Probably like many folks out there, I am of two minds about the whole “lasting repercussions from doing stupid stuff and stupidly putting it on your stupid social media profile” issue.
On the one hand, yes, if you choose to share evidence of your virtuosity in simultaneously doing a keg stand and using a gravity bong with the world, you can’t be surprised if the incriminating photo or statement comes back to haunt you when you’re applying to schools or looking for a job.
On the other hand, when did everyone get so damn uptight about everything? As if you, Mr. College Admissions Officer or Ms. Human Resources Manager, have never been drunk in your life? Have never exercised bad judgment? Have never committed a youthful indiscretion? Have never, in fact, been young?
The fact is that people change: many of us do stupid stuff when we’re young, and then we stop doing stupid stuff when we’re older – or at least we do different stupid stuff, and (most importantly) we don’t tell the world about it. If anything teens and young adults are probably just guilty of being honest, while older adults – which I’ll define here as everyone 25 and up – are more “mature” because we realize the value of being consistent in our hypocrisy. Yay for us.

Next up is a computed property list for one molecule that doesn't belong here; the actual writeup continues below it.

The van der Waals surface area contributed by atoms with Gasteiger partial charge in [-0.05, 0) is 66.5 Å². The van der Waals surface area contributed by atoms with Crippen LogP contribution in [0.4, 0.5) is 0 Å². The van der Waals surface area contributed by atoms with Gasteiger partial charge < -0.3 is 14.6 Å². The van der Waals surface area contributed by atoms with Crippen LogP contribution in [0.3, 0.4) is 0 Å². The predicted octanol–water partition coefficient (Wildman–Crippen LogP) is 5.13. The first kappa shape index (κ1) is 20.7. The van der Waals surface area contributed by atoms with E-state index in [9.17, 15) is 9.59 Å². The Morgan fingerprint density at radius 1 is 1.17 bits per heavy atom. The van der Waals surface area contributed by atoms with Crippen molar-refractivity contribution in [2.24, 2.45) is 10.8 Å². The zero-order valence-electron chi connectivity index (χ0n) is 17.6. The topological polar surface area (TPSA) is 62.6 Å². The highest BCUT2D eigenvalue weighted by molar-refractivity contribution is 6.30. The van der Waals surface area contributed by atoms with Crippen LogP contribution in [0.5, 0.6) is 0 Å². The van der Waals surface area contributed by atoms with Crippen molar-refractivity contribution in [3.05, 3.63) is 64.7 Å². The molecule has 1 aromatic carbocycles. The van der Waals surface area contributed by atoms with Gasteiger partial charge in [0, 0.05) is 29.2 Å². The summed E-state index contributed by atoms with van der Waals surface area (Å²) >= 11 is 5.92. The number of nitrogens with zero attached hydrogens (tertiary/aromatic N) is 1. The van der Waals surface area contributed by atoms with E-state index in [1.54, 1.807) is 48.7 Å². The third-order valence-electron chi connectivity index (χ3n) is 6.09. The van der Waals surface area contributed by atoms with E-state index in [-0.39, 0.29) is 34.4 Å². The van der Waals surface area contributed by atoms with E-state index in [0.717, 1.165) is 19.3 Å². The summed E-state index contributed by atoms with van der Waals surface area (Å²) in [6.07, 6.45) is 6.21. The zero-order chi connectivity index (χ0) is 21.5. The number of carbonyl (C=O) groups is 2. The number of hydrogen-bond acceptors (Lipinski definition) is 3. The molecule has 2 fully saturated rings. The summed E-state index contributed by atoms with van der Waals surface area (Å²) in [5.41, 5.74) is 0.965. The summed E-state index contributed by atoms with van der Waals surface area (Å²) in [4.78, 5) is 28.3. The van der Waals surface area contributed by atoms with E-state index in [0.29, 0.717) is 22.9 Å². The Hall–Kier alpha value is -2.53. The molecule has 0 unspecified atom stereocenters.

Which brings me to an interesting decision by the U.S. military: the Pentagon is considering changing its recruiting policy to, in effect, wipe the slate clean for recruits who have shared content showing them engaging in behavior that would normally bar them from service, including things like drug use and other relatively minor violations of the law.
According to a report in the Washington Times, Gen. Martin Dempsey, the chairman of the Joint Chiefs of Staff, told a conference that “[I] worry a bit about … the young men and women that are now in their early teens who probably underestimate the impact of their persona in social media, and what impact that may have later in life on security clearances and promotions and selections.”
Dempsey went on: “We’d build the future all-volunteer force on the basis of getting a ‘second start.’ We’d say to young men and women, ‘You know what? You probably exposed some things in your social media persona… that would disqualify you, actually, from service. But we’re going to give you a shot to start over.’”
Hopefully other schools and employers will consider taking a page from the U.S. military’s book.